Acclaimed theatre maker Jolie Booth of Kriya Arts, award-winning artistic director Andrea Brooks of Zygo Arts and detailed costume maker Caragh Kelson-Bailey have teamed up to form a new kind of Sisterhood with an incredible team of talented women...
The world stands on a precipice, the patriarchy standing watch – flaming torches aloft – threatening to burn the greatest woman of them all... Mumma Earth. Sisterhood is a call to dis-arm the patriarchy through community, to treat ourselves and each other with the respect, grace and honour that Mumma Earth - the divine feminine - requires, because all feminine aspect are facets of SHE.
All those who identify as women and revere the feminine aspect need to make it safe for each other, not by calling each other out and finger pointing, but by calling each other in. In the 15th and 16th Centuries women were set against one another in the infamous European witch trials; daughters were set against mothers, younger women against older women, friends against friends, neighbours against neighbours, those who 'fitted in' against those seen as loners and misfits… Is it any wonder that the idea of Sisterhood has been left in ashes?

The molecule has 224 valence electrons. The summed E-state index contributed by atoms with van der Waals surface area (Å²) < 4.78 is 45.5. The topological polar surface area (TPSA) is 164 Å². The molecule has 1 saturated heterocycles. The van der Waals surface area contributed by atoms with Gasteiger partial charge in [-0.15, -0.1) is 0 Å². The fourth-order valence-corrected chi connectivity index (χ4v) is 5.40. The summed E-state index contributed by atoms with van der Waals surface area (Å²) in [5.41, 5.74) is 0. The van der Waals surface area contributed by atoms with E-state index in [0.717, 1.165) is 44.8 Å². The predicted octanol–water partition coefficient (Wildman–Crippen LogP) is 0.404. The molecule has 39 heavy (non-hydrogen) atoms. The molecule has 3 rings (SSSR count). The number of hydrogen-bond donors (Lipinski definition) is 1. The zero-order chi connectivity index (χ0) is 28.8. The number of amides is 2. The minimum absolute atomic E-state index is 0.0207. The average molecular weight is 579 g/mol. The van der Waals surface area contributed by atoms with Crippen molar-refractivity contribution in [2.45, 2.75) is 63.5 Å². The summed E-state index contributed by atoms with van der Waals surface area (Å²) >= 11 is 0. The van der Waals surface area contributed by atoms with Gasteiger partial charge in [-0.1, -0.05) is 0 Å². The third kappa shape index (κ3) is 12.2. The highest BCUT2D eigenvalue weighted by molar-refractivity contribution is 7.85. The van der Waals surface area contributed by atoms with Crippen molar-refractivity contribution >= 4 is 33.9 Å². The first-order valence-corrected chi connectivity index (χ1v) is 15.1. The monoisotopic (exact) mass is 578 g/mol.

“Women don’t have to agree with each other. They don’t even have to like each other. That’s not the point… To challenge patriarchy, create change and begin to heal the wound of the witch trials, women DO have to support other women who dare to speak their truth. Even if it’s completely different to their own. It takes bloody courage to stand up as a woman owning your power. Ask Joan of Arc.” - Witches by Lisa Lister